How is any such structure constituted, what are the main rules that govern it, and what requirements are there for registration with or disclosure to any authority or regulator?
Private Client (2nd edition)
A family company is established as any other Israeli company (filing certain forms with the Israeli Companies Registrar, as well as the company’s articles of association), and certain notice is required to submitted to the Israeli Tax Authorities for such company to be classified as such for Israeli income tax purposes. A partnership is established in a very similar manner, with the main difference being that a limited partnership is required to submit a partnership agreement (and not an article of association). A partnership which is not a limited partnership is not required to submit its partnership agreement. A trust is created merely by a contract.
All three structures referred to above are governed firstly by common law and secondly by specific statutory enactments.
The private limited company is constituted by the subscription of the shareholders to a constitution. The constitution must be filed, together with a Form A1, with the Companies Registration Office in Ireland in order for the company to be validly incorporated. A copy of the constitution will be available to members of the public. Following implementation of certain aspects of Article 30 of the Fourth Anti-Money Laundering Directive (EU 2015/ 849), by virtue of the European Union (Anti-Money Laundering: Beneficial Ownership of Corporate Entities) Regulations 2016 which came into operation on 15 November 2016, all companies must keep a register of beneficial ownership. In due course, companies will be required to file this information with a central beneficial ownership register.
A trust will normally be established either by an express deed or declaration of trust, or under the Will of a testator. For a trust to be valid, there must exist three certainties: certainty of intention, certainty of subject matter and certainty of objects. With regard to a class of discretionary objects, it is necessary that it is possible to ascertain whether a particular person is or is not a member of the beneficial class at any given time. There is no governmental registration requirement. There is no central register of beneficial ownership or interests.
A partnership will normally be formed by written agreement executed by the partners, but a partnership can come into existence by oral agreement or indeed by the conduct of the parties. A limited partnership must be registered with the CRO.
A civil/family partnership can be constituted by signing a private deed. It has no legal personality and is subject to only a limited number of legal provisions, which leaves the partners a great deal of flexibility to organise it as they wish. Therefore, it remains a useful instrument to structure and transfer private wealth, although it recently has become a less discrete entity than before.
Domestic trust structures, including trusts with a charitable component, are created pursuant to the governing law of a state or other jurisdiction of the US. The various states compete against each other to provide favourable trust law (including the extension or repeal of the rule against perpetuities, the limiting of beneficiaries’ rights to receive information on trust assets, and the creation of favourable laws relating to trustees and protectors) and tax law to attract trust business. Generally, the creation of a domestic trust does not require the filing of the trust instrument with any governing authority or regulator, and the trust may remain private. If a US gift tax return is filed to report a gift or sale to a trust, it is common to include a copy of the trust instrument with the return. US gift tax returns are confidential and not subject to public exhibition. US income tax returns that may be required for domestic trusts are likewise confidential.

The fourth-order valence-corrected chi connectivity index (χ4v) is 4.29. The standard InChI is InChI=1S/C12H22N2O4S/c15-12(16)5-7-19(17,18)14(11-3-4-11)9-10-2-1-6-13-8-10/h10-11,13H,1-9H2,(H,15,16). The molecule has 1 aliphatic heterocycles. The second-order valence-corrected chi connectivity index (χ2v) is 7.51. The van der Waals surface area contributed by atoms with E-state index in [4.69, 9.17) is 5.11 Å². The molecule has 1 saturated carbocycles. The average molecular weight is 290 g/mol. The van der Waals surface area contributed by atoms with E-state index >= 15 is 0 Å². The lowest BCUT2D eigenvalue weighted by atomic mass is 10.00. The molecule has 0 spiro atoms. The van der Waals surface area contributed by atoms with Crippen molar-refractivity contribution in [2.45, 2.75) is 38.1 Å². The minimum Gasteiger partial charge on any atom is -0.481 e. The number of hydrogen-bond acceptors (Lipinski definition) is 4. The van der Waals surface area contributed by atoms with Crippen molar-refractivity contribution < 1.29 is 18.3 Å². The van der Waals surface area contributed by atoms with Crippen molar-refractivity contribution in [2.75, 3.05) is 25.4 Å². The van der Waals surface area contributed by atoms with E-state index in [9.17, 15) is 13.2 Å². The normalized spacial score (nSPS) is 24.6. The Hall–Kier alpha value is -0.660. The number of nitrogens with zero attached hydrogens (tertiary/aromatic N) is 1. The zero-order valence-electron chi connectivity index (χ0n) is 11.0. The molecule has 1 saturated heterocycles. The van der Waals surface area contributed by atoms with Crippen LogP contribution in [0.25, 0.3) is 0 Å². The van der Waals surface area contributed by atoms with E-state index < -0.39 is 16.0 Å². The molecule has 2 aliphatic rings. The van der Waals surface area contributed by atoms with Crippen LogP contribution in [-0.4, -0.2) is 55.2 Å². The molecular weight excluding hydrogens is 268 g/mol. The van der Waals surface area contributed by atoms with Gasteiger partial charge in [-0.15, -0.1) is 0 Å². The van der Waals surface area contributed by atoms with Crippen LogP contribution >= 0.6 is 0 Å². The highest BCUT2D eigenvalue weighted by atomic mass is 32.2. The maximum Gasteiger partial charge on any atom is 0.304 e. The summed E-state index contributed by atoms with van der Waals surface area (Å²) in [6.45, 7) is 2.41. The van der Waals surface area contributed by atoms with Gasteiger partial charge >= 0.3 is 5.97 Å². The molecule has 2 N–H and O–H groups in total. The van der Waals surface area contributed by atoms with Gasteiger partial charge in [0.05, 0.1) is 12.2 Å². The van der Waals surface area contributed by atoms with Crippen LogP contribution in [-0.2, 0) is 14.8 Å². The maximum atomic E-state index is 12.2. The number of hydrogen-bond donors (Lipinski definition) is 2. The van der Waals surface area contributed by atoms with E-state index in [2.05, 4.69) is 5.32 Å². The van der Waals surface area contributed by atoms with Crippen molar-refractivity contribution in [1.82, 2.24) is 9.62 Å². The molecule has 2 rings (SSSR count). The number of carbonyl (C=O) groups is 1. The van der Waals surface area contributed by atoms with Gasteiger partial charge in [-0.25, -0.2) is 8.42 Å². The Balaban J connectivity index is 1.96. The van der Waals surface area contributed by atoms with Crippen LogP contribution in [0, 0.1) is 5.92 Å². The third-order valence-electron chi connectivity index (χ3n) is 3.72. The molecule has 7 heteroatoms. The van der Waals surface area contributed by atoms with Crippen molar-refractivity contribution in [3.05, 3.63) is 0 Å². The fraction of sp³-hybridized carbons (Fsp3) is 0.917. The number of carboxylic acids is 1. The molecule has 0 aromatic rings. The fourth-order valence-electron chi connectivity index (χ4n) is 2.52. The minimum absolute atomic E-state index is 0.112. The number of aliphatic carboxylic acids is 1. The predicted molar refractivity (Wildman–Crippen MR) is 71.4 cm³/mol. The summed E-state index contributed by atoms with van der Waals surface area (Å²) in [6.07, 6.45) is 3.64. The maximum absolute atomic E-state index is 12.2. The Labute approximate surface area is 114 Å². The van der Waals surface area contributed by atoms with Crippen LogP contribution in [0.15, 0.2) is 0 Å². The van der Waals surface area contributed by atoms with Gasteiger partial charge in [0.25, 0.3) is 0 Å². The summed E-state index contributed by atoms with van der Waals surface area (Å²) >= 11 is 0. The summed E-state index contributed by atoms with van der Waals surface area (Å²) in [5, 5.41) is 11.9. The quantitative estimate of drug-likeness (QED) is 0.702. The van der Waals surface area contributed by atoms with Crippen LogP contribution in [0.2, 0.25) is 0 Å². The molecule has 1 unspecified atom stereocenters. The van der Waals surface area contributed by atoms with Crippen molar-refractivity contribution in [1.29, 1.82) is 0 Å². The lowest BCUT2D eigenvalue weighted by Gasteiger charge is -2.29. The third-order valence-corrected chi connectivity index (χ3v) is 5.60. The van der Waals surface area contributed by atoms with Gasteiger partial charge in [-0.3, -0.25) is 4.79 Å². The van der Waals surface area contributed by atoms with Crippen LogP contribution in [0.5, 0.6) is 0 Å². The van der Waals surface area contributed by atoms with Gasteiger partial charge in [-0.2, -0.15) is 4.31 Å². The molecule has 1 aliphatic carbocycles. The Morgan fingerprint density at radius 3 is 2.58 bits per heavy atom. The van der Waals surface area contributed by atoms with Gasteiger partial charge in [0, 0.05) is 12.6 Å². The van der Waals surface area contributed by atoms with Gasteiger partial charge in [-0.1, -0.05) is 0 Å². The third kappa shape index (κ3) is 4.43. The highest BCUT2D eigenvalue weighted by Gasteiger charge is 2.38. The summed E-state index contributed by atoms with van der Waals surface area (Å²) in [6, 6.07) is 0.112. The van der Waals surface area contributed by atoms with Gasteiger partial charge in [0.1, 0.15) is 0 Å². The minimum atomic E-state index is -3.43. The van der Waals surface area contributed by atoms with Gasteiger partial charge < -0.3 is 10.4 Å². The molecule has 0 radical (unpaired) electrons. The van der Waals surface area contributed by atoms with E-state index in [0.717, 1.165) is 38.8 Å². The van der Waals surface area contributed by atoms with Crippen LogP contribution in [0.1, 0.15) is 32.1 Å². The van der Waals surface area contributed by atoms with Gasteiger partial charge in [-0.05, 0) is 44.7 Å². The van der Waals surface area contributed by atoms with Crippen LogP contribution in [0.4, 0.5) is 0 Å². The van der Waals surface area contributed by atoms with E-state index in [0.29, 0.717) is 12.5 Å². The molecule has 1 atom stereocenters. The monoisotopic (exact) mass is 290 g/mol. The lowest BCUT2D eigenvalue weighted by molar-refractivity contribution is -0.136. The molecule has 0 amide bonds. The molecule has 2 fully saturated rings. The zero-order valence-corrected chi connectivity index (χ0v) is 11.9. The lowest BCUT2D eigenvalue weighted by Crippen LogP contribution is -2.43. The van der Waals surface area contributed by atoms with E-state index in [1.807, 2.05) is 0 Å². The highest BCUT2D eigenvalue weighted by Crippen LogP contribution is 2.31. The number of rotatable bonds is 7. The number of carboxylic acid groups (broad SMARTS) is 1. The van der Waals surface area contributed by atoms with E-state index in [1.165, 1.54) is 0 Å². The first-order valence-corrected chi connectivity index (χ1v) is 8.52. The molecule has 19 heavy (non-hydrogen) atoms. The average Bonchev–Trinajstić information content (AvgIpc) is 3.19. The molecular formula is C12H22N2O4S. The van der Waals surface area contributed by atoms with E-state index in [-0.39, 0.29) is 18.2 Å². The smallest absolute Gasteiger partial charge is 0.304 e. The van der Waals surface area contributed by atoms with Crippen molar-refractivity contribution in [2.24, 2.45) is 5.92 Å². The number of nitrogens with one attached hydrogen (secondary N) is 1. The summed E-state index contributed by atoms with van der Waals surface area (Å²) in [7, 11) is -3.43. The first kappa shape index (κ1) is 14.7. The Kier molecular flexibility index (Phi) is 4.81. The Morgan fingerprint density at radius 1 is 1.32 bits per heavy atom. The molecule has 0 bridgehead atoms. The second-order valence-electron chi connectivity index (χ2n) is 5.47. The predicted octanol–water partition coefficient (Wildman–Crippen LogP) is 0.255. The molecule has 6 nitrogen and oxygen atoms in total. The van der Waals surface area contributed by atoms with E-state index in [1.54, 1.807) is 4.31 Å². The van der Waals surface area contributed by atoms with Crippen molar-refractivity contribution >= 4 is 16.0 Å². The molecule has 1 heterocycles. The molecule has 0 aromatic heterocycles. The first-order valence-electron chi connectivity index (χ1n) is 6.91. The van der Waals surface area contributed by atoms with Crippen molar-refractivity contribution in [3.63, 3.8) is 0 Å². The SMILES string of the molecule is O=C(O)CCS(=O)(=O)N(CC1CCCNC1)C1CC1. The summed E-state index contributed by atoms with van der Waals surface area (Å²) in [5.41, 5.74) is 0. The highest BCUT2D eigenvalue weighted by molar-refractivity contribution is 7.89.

As in the case of trusts, domestic private foundations, FLPs and FLLCs are created pursuant to the governing law of a state or other jurisdiction of the US; and the various states compete against each other to provide favourable partnership and corporate law applicable to these entities. Private foundations may be formed as a trust or as a corporation (the latter provides additional flexibility and less court oversight), and in general, the creation of a private foundation or FLP or FLLC requires the filing of a certificate of incorporation or of limited partnership with the office of the Secretary of State of the chosen state. Annual tax reporting must be made to the IRS and, depending upon the chosen state, may be required to be made to the state. Annual information returns filed by a private foundation with the IRS are public documents. Annual income tax returns of FLPs and FLLCs are confidential.
A Cyprus international trust is constituted by a trust deed, on which stamp duty of €430 is payable. The trust is governed by the trust deed, the terms of which can be tailored to the settlor’s requirements, subject to very few restrictions.
Trustees and service providers are required to notify their respective supervisory body (the Cyprus Bar Association, the Central Bank, the Cyprus Securities and Exchange Commission, the Institute of Certified Public Accountants, the Real Estate Registration Council, the National Betting Authority and the National Gambling and Casino Supervisory Authority) of the following information relating to trusts they administer: